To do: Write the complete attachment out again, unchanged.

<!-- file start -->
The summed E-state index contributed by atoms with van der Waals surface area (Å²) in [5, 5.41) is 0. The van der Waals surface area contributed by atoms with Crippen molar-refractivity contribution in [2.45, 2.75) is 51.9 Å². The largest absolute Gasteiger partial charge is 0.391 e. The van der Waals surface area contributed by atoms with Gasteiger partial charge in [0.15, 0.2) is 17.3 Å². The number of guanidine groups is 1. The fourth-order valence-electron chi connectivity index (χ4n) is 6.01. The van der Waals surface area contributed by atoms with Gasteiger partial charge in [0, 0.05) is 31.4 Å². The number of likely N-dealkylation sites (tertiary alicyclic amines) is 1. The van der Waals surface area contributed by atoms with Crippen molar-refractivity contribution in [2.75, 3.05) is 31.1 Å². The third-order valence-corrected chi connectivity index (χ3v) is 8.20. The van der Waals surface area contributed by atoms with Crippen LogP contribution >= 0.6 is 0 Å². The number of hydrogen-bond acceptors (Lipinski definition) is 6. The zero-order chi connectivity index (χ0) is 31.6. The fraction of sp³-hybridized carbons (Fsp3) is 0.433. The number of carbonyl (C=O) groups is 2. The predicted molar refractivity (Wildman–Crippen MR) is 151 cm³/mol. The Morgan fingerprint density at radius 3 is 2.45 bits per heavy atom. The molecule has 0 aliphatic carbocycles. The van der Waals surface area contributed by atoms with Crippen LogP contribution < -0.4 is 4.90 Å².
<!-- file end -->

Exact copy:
The summed E-state index contributed by atoms with van der Waals surface area (Å²) in [5, 5.41) is 0. The van der Waals surface area contributed by atoms with Crippen molar-refractivity contribution in [2.45, 2.75) is 51.9 Å². The largest absolute Gasteiger partial charge is 0.391 e. The van der Waals surface area contributed by atoms with Gasteiger partial charge in [0.15, 0.2) is 17.3 Å². The number of guanidine groups is 1. The fourth-order valence-electron chi connectivity index (χ4n) is 6.01. The van der Waals surface area contributed by atoms with Gasteiger partial charge in [0, 0.05) is 31.4 Å². The number of likely N-dealkylation sites (tertiary alicyclic amines) is 1. The van der Waals surface area contributed by atoms with Crippen molar-refractivity contribution in [2.75, 3.05) is 31.1 Å². The third-order valence-corrected chi connectivity index (χ3v) is 8.20. The van der Waals surface area contributed by atoms with Crippen LogP contribution >= 0.6 is 0 Å². The number of hydrogen-bond acceptors (Lipinski definition) is 6. The zero-order chi connectivity index (χ0) is 31.6. The fraction of sp³-hybridized carbons (Fsp3) is 0.433. The number of carbonyl (C=O) groups is 2. The predicted molar refractivity (Wildman–Crippen MR) is 151 cm³/mol. The Morgan fingerprint density at radius 3 is 2.45 bits per heavy atom. The molecule has 0 aliphatic carbocycles. The van der Waals surface area contributed by atoms with Crippen LogP contribution < -0.4 is 4.90 Å².